By an overwhelming majority, Marylanders support the idea of having an independent commission rather than incumbent lawmakers draw district lines for Maryland elections. The margin was 73 to 19 percent in a February Goucher Poll, with support running roughly the same among registered Democrats, Republicans and independents.
Yet a bill passed by the legislature this session would instead have kicked the issue of redistricting reform down the road unless five other nearby states all agree to pass similar bills — something no one expects to happen.
As co-chairs of the Maryland Redistricting Reform Commission, which Gov. Larry Hogan established in 2015 to devise a better system for drawing district lines, we support Governor Hogan's May 8 veto of that bill. The proposal for a "Mid-Atlantic Regional Compact" is a frivolous distraction in place of a willingness to tackle reform seriously.
Leading newspapers in the state agree with us and with the governor, including The Baltimore Sun, where editorial writers said the "cutesy" six-state compact represents "an effort to make the issue go away without actually doing anything."
There is no indication that anyone involved in the bill even talked to legislative leaders in these other five states — New York, New Jersey, Pennsylvania, Virginia and North Carolina — let alone tested their level of interest in such a compact. Nor is there any reasonable expectation that even one, let alone all five, of these states will embrace reform by 2020, when the bill expires. That would leave Maryland unreformed when the next census cycle requires a redrawing of district lines. Expect insiders to try another gerrymander just as bad as, or worse than, the current one — already by some measures the nation's worst or tied for worst.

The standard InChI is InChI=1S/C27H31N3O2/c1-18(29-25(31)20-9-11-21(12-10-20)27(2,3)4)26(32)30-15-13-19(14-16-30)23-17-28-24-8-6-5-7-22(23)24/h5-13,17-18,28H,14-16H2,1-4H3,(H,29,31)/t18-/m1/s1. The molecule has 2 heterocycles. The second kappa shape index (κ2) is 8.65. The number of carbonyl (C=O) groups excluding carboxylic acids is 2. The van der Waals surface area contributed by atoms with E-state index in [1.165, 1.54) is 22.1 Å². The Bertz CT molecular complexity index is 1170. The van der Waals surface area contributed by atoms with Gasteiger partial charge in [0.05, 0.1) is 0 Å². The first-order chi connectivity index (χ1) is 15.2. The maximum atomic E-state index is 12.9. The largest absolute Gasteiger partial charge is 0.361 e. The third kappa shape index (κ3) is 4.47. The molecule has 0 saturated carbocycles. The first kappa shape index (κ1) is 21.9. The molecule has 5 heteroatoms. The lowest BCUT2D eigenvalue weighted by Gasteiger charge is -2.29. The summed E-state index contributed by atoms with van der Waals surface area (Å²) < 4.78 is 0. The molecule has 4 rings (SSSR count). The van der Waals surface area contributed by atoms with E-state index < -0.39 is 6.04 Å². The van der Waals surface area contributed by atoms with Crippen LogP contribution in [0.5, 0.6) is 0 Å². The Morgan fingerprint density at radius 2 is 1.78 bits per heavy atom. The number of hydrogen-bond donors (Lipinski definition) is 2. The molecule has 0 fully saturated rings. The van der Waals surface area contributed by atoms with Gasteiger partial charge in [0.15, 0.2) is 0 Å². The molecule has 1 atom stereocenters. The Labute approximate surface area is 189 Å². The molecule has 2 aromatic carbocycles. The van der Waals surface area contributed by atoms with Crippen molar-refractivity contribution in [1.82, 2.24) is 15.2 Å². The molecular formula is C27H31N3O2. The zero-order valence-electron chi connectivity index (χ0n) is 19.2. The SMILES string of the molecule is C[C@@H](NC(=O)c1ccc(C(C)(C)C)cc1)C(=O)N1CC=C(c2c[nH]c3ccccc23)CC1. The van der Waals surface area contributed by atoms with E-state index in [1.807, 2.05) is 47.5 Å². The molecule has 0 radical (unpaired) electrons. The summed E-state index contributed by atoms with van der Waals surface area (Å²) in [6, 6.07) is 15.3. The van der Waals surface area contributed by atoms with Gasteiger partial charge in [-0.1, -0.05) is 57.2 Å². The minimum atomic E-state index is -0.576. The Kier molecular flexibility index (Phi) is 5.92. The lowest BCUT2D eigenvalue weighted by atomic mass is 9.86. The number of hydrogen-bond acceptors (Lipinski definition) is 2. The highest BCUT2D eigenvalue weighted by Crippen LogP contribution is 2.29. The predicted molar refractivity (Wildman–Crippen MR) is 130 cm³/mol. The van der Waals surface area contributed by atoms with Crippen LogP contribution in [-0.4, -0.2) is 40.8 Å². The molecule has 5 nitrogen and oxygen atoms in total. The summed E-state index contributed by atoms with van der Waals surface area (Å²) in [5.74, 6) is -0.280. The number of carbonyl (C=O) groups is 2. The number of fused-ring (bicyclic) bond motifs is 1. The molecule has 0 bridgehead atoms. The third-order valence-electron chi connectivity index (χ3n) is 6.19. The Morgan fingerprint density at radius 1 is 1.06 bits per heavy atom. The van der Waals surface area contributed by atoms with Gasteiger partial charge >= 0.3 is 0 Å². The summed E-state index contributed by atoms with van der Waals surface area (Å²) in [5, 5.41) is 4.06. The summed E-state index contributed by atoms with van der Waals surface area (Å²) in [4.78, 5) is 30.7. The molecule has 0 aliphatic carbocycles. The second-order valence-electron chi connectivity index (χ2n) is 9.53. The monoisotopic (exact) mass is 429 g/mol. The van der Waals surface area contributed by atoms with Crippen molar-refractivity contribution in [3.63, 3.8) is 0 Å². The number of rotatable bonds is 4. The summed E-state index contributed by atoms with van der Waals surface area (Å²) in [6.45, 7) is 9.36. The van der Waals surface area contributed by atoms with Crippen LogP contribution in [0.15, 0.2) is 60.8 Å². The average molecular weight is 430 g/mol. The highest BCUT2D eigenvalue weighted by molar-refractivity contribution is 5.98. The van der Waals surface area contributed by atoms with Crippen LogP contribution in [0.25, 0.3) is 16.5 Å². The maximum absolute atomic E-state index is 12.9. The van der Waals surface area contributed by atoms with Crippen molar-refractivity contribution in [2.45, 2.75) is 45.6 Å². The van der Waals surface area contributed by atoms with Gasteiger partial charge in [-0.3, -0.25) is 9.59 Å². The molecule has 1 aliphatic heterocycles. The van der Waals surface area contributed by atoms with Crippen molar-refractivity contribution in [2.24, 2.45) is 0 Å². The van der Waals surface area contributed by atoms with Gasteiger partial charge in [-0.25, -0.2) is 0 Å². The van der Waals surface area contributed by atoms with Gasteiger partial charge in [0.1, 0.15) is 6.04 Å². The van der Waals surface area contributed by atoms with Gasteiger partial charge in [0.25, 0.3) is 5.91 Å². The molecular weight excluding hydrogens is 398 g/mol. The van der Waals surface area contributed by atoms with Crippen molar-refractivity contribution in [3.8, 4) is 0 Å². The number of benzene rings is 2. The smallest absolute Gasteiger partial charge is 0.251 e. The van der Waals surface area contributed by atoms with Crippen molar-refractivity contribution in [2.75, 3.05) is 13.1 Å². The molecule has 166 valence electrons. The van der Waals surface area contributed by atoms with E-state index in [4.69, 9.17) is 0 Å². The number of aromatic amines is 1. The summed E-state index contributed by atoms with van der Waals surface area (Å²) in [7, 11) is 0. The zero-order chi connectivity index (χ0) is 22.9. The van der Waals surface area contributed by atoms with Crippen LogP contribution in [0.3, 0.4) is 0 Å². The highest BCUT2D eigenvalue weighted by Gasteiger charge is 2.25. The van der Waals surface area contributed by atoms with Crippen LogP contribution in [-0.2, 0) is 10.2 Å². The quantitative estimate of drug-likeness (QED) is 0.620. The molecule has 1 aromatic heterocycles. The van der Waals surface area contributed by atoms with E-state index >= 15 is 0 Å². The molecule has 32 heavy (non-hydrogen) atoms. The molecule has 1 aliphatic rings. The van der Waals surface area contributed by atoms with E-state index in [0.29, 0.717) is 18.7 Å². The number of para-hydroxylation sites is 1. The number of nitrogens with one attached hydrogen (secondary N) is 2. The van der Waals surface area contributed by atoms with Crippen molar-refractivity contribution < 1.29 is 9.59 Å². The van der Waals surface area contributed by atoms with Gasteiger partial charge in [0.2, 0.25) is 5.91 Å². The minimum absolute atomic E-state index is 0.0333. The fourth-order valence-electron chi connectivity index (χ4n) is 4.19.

Some say they want to wait for the U.S. Congress to act. But as the Capital Gazette of Annapolis writes: "Fixing a broken Congress isn't Hogan's job; it isn't the job of [Senate President Thomas V. Mike] Miller and [House Speaker Michael E.] Busch either. Getting rid of blatant abuses in how the state carries out its responsibilities is their job."
Even were it somehow to pass, the compact would not assure Marylanders a system that is fair, balanced, independent and nonpartisan.
Senate Bill 1023 removed that portion of our plan that provided for selection of the members of a commission through an independent screening process not controlled by the legislature. Instead, legislative leaders would directly choose who gets to sit on the line-drawing panel. So much for "independence."
And while SB 1023 addresses the drawing of congressional districts, it does not even pretend to reform the same process with respect to state legislative districts — even though the conflict of interest from letting insiders exercise power there is even worse.
Last year, the legislature did not hold so much as a committee or floor vote on the governor's redistricting reform proposal or any alternatives. This year, it seems they wanted to be able to say that they did something, even if that something made no sense.
But time may be catching up with them. For one thing, the courts are getting involved. Everyone who follows this issue has heard about the Shapiro lawsuit, filed against the current map, in which a court has ordered the deposition of Messrs. Miller and Mike Busch and former Gov. Martin O'Malley on how the last gerrymander was planned out.
If Maryland lawmakers will not clean up our system, at some point the courts will step in to do it for them. That is sure to be a mess, with side effects and disruptions that no one will welcome.
Maryland is a state with a proud record of leading the way on many issues of government reform. We have often been among the first states to adopt better ways of doing things. Why should we lag so far behind on an issue as important to our democracy as this?
Alexander Williams Jr. is a former U.S. district judge and state's attorney for Prince George's County. Walter Olson (email@example.com) is a senior fellow at the Cato Institute.